Here's a write-up in Current Affairs that talks about how neoliberal arguments are based on conservative premises.
For example: Republicans argue that their tax cut will increase GDP, reduce the deficit, and reduce taxes for the middle class. Democrats reply that the tax cut will not increase GDP, will not reduce the deficit, and will not reduce the middle-class' tax burden. Both parties are arguing around a shared premise: The goal is to cut taxes for the middle class, reduce the deficit, and grow GDP. But traditional liberalism, before the "neo" variety emerged, would have made its case on the basis of some quite different premises. Instead of arguing that Democrats are actually the party that will reduce the middle class' taxes, it would make the case that taxes are important, because it's only through taxes that we can improve schools, infrastructure, healthcare, and poverty relief. Instead of participating in the race to cut taxes and the deficit, Old Liberalism is based on a set of moral ideas about what we owe to one another.
I gave a similar example recently of the difference between the way a neoliberal framework looks at things versus the way a leftist does. Goldman Sachs produced a report suggesting to biotech companies that curing diseases might not actually be profitable, because people stop being customers once they are cured and no more money can be extracted from them. The liberal response to this would be an empirical argument: "Here's why it is actually profitable to cure diseases." The leftist response would be: "We need to have a value system that goes beyond profit maximization."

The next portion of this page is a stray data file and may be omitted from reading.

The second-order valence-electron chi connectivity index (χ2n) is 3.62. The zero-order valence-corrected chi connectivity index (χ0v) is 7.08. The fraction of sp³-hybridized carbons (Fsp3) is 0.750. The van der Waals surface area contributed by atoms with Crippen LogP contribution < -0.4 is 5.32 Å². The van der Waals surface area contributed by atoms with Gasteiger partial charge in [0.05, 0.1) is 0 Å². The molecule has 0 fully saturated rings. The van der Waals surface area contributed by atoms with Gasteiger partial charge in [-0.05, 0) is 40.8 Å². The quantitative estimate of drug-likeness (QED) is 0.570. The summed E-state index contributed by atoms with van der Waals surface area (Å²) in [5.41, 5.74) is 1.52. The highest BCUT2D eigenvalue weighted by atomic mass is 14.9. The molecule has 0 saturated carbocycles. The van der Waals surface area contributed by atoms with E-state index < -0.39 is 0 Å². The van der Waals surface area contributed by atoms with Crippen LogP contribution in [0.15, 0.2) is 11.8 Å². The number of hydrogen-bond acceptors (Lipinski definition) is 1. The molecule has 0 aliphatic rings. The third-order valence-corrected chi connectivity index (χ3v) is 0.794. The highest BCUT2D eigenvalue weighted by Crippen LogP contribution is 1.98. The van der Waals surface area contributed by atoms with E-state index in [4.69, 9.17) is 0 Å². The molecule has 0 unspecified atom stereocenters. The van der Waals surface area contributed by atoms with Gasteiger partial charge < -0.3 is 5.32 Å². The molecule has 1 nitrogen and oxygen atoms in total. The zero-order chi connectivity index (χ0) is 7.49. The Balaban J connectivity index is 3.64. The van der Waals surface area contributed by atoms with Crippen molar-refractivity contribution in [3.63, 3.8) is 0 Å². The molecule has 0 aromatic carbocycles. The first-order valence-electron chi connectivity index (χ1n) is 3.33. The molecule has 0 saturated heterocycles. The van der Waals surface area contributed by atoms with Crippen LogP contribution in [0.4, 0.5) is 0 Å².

Neoliberalism, then, is the best existing term we have to capture the almost universal convergence around a particular set of values. We don't have debates over whether the point of teaching is to enrich the student's mind or prepare the student for employment, we have debates over how to prepare students for employment. Economic values become the water we swim in, and we don't even notice them worming their way into our brains. The word is valuable insofar as it draws our attention to the ideological frameworks within which debates occur, and where the outer boundaries of those debates lie. The fact that everyone seems to agree that the purpose of education is "job skills," rather than say, "the flourishing of the human mind," shows the triumph of a certain new kind of liberalism, for which I can only think of one word.
If we accept the conservative framework when responding to conservative points, we've already lost the debate.